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From: "Anatole Klyosov" <>
Subject: Re: [DNA] "counting mutations" versus "GD from the modal"
Date: Wed, 17 Feb 2010 13:44:01 -0500
References: <mailman.5327.1266413440.2099.genealogy-dna@rootsweb.com>


>From: Jonathan Day <>
>...as I read it, I think the problem is over the use of "first order".

No. The problem is that people do not want to consider concrete examples.
They do not want to take a pen and a sheet of paper and just once to divide
and multiply, to get an idea. They have a kind of a mental block. They
prefer to talk generalities endlessly. That is where the problem is.

I have already explained, and not once, that the first order reaction in
science (physical chemistry, chemical kinetics, radioactive decay, etc.,
etc.) is that which follows the simple formula: A -> P. This is all. In this
particular case A is a haplotype, P is a mutated haplotype. Or A is a locus,
P is a mutated locus.

Those rates can be summed up. That is why when you see the Chandler's table
with mutation rates in the first 12 loci as 0.00076, 0.00311, 0.00151, ...
0.00242, you can sum them up and get 0.02243 as a mutation rate for the
12-marker haplotype. I got a calibrated value of 0.022 mutation per
haplotype per generation, which is less then 2% different. If you divide
that 0.022 by 12, you will get 0.00183 as the average mutation rate per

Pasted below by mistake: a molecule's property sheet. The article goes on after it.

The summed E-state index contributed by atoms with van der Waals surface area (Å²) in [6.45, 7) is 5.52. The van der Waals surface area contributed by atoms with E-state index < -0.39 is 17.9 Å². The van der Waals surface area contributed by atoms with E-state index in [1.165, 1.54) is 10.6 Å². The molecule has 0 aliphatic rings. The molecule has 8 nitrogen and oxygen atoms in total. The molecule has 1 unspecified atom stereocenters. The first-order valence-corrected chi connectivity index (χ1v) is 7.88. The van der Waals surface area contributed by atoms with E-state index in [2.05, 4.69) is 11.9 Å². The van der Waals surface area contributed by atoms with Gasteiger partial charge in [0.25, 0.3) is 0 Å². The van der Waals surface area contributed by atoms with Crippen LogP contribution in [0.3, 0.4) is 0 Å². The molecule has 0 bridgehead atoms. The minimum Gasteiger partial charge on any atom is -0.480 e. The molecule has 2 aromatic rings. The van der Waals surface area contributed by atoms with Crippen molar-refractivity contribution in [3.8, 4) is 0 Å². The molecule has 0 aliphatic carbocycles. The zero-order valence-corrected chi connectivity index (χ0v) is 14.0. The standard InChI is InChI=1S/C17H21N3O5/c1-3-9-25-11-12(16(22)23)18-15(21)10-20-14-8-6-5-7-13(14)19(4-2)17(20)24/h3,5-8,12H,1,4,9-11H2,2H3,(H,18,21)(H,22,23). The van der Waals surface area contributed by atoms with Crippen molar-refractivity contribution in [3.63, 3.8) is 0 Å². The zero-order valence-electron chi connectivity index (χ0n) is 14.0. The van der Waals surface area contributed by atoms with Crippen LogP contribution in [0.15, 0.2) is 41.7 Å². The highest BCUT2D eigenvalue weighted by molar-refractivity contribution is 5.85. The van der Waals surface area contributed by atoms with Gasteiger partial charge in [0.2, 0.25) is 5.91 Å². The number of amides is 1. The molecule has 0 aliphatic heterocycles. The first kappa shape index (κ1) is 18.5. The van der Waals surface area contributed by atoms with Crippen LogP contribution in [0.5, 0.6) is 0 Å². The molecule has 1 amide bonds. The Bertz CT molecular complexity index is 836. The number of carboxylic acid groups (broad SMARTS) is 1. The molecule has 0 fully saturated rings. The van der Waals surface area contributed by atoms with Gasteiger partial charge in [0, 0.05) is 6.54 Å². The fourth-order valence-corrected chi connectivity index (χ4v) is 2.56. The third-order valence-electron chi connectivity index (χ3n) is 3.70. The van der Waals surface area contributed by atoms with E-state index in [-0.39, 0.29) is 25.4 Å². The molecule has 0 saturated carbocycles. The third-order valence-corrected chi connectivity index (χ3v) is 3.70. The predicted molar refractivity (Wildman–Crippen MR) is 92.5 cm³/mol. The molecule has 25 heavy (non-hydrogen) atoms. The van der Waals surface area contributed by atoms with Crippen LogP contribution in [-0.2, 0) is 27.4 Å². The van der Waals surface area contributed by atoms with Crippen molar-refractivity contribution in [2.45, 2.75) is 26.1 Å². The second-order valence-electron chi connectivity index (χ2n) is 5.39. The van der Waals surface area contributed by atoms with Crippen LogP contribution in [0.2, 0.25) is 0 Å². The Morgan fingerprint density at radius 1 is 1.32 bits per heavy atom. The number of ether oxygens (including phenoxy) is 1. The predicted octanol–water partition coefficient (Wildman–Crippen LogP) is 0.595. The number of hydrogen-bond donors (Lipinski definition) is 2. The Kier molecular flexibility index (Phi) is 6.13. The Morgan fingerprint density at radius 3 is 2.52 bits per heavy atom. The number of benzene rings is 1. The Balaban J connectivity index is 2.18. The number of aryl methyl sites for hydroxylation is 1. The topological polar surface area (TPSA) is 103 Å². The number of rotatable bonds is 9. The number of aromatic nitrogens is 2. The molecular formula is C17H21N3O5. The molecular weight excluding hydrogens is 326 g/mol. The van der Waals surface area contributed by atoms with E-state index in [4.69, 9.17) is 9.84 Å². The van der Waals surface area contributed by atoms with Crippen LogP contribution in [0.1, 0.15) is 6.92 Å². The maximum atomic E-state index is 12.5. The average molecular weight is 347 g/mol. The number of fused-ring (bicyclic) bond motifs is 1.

marker per generation. This is a mutation rate constant for the first 12
markers in FTDNA format. It turned out that the same 0.00183 is the average
mutation rate constant for the first 25 markers as well. All "fast" and
"slow" markers are there.

That is what the first order kinetics means. You use it but you do not know
that it is called "first order kinetics". The same situation was described
my Moliere, whose character did not know that he speaks prose. It was a
truly discovery for him.

Another definition of the first order reaction is that they obey the rule
c=Ce^-kt, or, that is the same, [ln(C/c)]/k = t. That is how mutations occur
in haplotypes. If C is the total number of haplotypes in the system, k is
the mutation rate constant, t is a number of generations, and c is a number
of unmutated (base) haplotypes, than you have the necessary information how
to calculate the TMRCA (without even counting mutations). However, it works
good in two conditions: (a) you KNOW that the dataset is a the first order
one (you cannot use the formula when you do not know if it is of a first
order dataset), and (b) you have enough haplotypes to see several base
haplotypes in the dataset. Preferably no less than 10. Or at least 5.

In order to make sure that your dataset obeys the first order kinetics, you
calculate a TMRCA by counting mutations, and using a simple formula M/C/k =
t, where M is a total number of mutations in your dataset, counting from the
same base haplotype you have used in the logarithmic formula. If two "t"s,
that is the number of generations, match each other within a margin or error
range, you are all set. More than that, you got your TMRCA by two different
methods. In one you counted mutations, in another you counted base
haplotypes.

The problem which ruins good (otherwise) works in academia is that people do
not do it. They grab haplotypes and their mutations, count all mutations
indiscriminately, and voila. In reality, however, the system is not the